Past Events

  • High Energy Seminar: "TBA"

    David Rittenhouse Laboratory, 2N36

    Mark Mezei (Princeton)

  • Condensed Matter seminar: "Roughness-induced criticality and the statistical mechanics of turbulence in pipes and soap films"

    David Rittenhouse Laboratory, A4

    Nigel Goldenfeld, University of Illinois

    Are fluid turbulence and critical phenomena analogous to one another? In this talk, I explain that this connection may be deeper than has been previously thought. Indeed, I argue that one can use these insights to understand turbulence, in an attempt to emulate the pattern of discovery which led to the solution of the phase transition problem.

  • Astro Seminar: "Towards Accurate Predictions for the Clustering of Galaxies in Redshift Space"

    David Rittenhouse Laboratory, A4

    Emanuele Castorina (Berkeley)

    The galaxy distribution across cosmic time contains a wealth of cosmological information. In the era of precision cosmology, galaxy surveys like DES,HSC,DESI,Euclid,LSST and others, would deliver very accurate measurements of cosmological observables, like the power spectrum or the correlation function. This incredible experimental effort requires the theory and modeling of the the clustering of large scale structure to reach the same level of accuracy, typically at the order of a %, over a wide range of scale. And there is no obvious path to this goal.

  • Math-Bio seminar: "Modeling RNA local splicing variations from large heterogeneous datasets"

    Carolyn Lynch Laboratory, 318

    Yoseph Barash, University of Pennsylvania

    Alternative splicing (AS) of genes is a key contributor to transcriptome variations and numerous disease. RNA-Seq experiments produce millions of short RNA reads and are commonly used to assess alternative splicing variations in one of two ways: Full gene isoform quantification, or relative abundance of binary AS events such as exon skipping. In this talk I will present a new framework we developed, based on gene splice graphs, to define, quantify and visualize splicing variations.

  • High Energy Seminar: "AdS_2 Holography and Non-extremal Black Holes"

    David Rittenhouse Laboratory, 2N36

    Ioannis Papadimitriou (SISSA)

    I will present aspects of AdS_2 holography for a specific Einstein-Maxwell-Dilaton model that is obtained by Kaluza-Klein reduction from pure AdS_3 gravity with negative cosmological constant. In particular, I will derive the one-dimensional holographic dual for both running and constant dilaton solutions, and I will discuss the connection with the Sachdev-Ye-Kitaev model.

  • Condensed Matter seminar: "Optical Tools for Unraveling Whole-brain Neuronal Circuit Dynamics Underlying Behavior "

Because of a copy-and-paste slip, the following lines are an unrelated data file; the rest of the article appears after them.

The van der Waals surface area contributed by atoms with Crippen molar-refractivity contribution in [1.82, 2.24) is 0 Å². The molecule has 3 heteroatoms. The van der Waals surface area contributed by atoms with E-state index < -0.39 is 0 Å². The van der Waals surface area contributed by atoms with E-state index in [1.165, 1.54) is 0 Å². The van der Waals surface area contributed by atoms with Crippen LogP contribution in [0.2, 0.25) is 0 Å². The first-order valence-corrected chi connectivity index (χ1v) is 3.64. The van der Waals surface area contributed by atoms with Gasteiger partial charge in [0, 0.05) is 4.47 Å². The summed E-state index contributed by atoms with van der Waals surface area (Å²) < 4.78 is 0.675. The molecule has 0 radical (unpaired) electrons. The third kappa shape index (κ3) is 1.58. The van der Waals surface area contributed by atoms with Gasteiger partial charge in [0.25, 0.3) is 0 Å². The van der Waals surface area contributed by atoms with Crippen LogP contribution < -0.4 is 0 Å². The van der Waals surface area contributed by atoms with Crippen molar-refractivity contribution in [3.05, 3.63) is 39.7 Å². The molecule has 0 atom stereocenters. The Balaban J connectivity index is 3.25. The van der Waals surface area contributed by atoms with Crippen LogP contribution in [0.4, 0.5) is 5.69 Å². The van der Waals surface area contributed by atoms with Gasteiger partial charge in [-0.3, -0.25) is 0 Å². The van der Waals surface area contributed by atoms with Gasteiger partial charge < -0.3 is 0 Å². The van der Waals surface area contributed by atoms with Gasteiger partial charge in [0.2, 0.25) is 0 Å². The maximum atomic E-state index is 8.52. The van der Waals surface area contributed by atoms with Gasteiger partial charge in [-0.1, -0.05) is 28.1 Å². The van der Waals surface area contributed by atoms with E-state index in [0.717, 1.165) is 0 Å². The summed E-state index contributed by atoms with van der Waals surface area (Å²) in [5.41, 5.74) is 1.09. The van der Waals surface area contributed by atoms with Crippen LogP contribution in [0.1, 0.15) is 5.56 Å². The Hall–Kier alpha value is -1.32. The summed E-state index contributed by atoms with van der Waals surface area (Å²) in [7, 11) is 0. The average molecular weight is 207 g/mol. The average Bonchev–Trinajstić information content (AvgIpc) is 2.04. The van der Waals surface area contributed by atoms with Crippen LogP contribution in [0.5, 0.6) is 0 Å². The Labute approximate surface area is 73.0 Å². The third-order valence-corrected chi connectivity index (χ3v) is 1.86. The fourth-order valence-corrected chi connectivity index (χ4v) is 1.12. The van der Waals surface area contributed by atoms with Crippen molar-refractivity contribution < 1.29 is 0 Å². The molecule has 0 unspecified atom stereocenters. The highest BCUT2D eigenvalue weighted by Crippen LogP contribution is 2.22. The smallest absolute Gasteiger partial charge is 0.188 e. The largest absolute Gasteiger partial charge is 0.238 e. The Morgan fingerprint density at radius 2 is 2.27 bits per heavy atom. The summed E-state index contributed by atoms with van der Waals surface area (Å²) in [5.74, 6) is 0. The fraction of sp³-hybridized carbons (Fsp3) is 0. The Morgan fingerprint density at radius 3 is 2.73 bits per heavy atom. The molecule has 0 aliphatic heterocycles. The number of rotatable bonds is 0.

David Rittenhouse Laboratory, A4

    Alipasha Vaziri, Rockefeller University

    Optical technologies have been transformative for our current understanding of structure and function of neuronal circuits underlying behavior and are in many cases the limiting factors for pushing our understanding of the brain forward. I will discuss two different areas of research in our lab in this context.

  • HE Experimental Physics: "Results from the DUNE 35-ton Prototype Detector"

    David Rittenhouse Laboratory, 2C8

    Jonathan Insler (Drexel University)

    The 35 ton prototype for the Deep Underground Neutrino Experiment (DUNE) far detector was a single phase liquid argon time projection chamber (LAr-TPC) integrated detector that took cosmics data for a six week run from February to the middle of March 2016. The 35 ton was built to test the liquid argon technologies to be used by the full size DUNE far detector in a fully integrated system.

  • Math-Bio seminar: "Structured latent factor models to recover interpretable networks from transcriptomic data"

    Carolyn Lynch Laboratory, 318

    Barbara Engelhardt, Princeton University

    Latent factor models have been the recent focus of much attention in "big data" applications because of their ability to quickly allow the user to explore the underlying data in a controlled and interpretable way. In genomics, latent factor models are commonly used to identify population substructure, identify gene clusters, and control noise in large data sets. In this talk I present a general framework for Bayesian latent factor models.

  • High Energy Seminar: "Entanglement, Holography and Causal Diamonds"

    David Rittenhouse Laboratory, 2N36

    Michal Heller (Perimeter Institute)

  • Condensed Matter seminar: "Unusual Fluctuations and Absorbing States"

    David Rittenhouse Laboratory, A4

    Dov Levine, Technion – Israel Institute of Technology

    Absorbing state models are far-from-equilibrium many-body systems which exhibit a phase transition with characteristics similar to those of a continuous equilibrium transition.  One major difference, however, which we have recently discovered, is that as the critical point is approached, spatial particle fluctuations decrease, resulting in a hyperuniform distribution with long-range correlations.  The effects of noise on these results will be discussed as well.